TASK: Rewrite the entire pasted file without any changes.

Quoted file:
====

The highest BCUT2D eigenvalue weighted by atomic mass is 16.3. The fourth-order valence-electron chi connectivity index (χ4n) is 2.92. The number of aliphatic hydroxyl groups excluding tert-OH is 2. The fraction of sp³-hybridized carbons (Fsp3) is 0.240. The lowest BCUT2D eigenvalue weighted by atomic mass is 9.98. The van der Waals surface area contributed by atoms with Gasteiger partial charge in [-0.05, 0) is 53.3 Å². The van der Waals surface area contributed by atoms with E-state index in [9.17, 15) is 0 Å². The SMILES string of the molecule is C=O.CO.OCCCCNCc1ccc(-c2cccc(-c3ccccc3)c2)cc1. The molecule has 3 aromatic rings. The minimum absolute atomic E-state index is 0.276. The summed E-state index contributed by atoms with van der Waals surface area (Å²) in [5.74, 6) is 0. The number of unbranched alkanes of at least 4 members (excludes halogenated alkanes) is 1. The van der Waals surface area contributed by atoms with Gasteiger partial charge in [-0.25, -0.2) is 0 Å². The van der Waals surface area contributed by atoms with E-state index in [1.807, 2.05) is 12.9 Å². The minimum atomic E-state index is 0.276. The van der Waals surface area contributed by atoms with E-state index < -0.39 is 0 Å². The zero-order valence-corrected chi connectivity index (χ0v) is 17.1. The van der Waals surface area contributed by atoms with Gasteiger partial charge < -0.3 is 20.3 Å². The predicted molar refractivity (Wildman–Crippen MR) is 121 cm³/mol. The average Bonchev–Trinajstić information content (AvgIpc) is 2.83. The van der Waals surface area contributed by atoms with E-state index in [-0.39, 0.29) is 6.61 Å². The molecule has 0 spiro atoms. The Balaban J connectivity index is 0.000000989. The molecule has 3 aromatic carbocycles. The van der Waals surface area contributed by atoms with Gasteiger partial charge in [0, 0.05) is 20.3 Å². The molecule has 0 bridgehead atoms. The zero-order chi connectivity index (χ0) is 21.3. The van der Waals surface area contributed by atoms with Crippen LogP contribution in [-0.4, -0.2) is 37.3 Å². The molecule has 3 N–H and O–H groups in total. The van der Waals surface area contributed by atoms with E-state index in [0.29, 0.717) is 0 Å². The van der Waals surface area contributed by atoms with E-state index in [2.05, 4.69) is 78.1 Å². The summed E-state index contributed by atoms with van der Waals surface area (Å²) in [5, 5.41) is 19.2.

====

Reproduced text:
The highest BCUT2D eigenvalue weighted by atomic mass is 16.3. The fourth-order valence-electron chi connectivity index (χ4n) is 2.92. The number of aliphatic hydroxyl groups excluding tert-OH is 2. The fraction of sp³-hybridized carbons (Fsp3) is 0.240. The lowest BCUT2D eigenvalue weighted by atomic mass is 9.98. The van der Waals surface area contributed by atoms with Gasteiger partial charge in [-0.05, 0) is 53.3 Å². The van der Waals surface area contributed by atoms with E-state index in [9.17, 15) is 0 Å². The SMILES string of the molecule is C=O.CO.OCCCCNCc1ccc(-c2cccc(-c3ccccc3)c2)cc1. The molecule has 3 aromatic rings. The minimum absolute atomic E-state index is 0.276. The summed E-state index contributed by atoms with van der Waals surface area (Å²) in [5.74, 6) is 0. The number of unbranched alkanes of at least 4 members (excludes halogenated alkanes) is 1. The van der Waals surface area contributed by atoms with Gasteiger partial charge in [-0.25, -0.2) is 0 Å². The van der Waals surface area contributed by atoms with E-state index in [1.807, 2.05) is 12.9 Å². The minimum atomic E-state index is 0.276. The van der Waals surface area contributed by atoms with E-state index < -0.39 is 0 Å². The zero-order valence-corrected chi connectivity index (χ0v) is 17.1. The van der Waals surface area contributed by atoms with Gasteiger partial charge < -0.3 is 20.3 Å². The predicted molar refractivity (Wildman–Crippen MR) is 121 cm³/mol. The average Bonchev–Trinajstić information content (AvgIpc) is 2.83. The van der Waals surface area contributed by atoms with E-state index in [-0.39, 0.29) is 6.61 Å². The molecule has 0 spiro atoms. The Balaban J connectivity index is 0.000000989. The molecule has 3 aromatic carbocycles. The van der Waals surface area contributed by atoms with Gasteiger partial charge in [0, 0.05) is 20.3 Å². The molecule has 0 bridgehead atoms. The zero-order chi connectivity index (χ0) is 21.3. The van der Waals surface area contributed by atoms with Crippen LogP contribution in [-0.4, -0.2) is 37.3 Å². The molecule has 3 N–H and O–H groups in total. The van der Waals surface area contributed by atoms with E-state index in [0.29, 0.717) is 0 Å². The van der Waals surface area contributed by atoms with E-state index in [2.05, 4.69) is 78.1 Å². The summed E-state index contributed by atoms with van der Waals surface area (Å²) in [5, 5.41) is 19.2.